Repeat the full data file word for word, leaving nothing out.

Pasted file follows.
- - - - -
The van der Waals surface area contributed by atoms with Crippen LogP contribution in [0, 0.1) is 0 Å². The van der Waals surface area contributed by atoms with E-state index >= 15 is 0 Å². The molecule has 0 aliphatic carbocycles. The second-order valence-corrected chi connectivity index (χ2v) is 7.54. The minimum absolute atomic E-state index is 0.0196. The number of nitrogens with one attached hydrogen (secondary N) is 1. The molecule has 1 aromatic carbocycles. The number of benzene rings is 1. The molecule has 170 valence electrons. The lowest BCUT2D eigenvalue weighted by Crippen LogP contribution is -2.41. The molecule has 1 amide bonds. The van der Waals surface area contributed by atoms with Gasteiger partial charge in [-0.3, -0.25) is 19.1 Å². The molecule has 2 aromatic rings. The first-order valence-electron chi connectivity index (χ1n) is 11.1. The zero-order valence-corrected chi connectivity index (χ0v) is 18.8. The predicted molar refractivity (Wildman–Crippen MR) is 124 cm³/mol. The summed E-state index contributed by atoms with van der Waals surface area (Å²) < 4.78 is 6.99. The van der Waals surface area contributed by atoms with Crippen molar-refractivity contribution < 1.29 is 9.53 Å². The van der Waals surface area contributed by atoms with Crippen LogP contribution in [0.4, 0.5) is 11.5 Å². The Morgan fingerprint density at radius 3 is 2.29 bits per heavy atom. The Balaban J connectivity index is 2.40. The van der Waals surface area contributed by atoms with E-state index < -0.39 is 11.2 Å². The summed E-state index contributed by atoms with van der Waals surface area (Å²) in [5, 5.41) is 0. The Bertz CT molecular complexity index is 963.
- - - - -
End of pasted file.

The van der Waals surface area contributed by atoms with Crippen LogP contribution in [0, 0.1) is 0 Å². The van der Waals surface area contributed by atoms with E-state index >= 15 is 0 Å². The molecule has 0 aliphatic carbocycles. The second-order valence-corrected chi connectivity index (χ2v) is 7.54. The minimum absolute atomic E-state index is 0.0196. The number of nitrogens with one attached hydrogen (secondary N) is 1. The molecule has 1 aromatic carbocycles. The number of benzene rings is 1. The molecule has 170 valence electrons. The lowest BCUT2D eigenvalue weighted by Crippen LogP contribution is -2.41. The molecule has 1 amide bonds. The van der Waals surface area contributed by atoms with Gasteiger partial charge in [-0.3, -0.25) is 19.1 Å². The molecule has 2 aromatic rings. The first-order valence-electron chi connectivity index (χ1n) is 11.1. The zero-order valence-corrected chi connectivity index (χ0v) is 18.8. The predicted molar refractivity (Wildman–Crippen MR) is 124 cm³/mol. The summed E-state index contributed by atoms with van der Waals surface area (Å²) < 4.78 is 6.99. The van der Waals surface area contributed by atoms with Crippen molar-refractivity contribution < 1.29 is 9.53 Å². The van der Waals surface area contributed by atoms with Crippen LogP contribution in [0.4, 0.5) is 11.5 Å². The Morgan fingerprint density at radius 3 is 2.29 bits per heavy atom. The Balaban J connectivity index is 2.40. The van der Waals surface area contributed by atoms with E-state index < -0.39 is 11.2 Å². The summed E-state index contributed by atoms with van der Waals surface area (Å²) in [5, 5.41) is 0. The Bertz CT molecular complexity index is 963.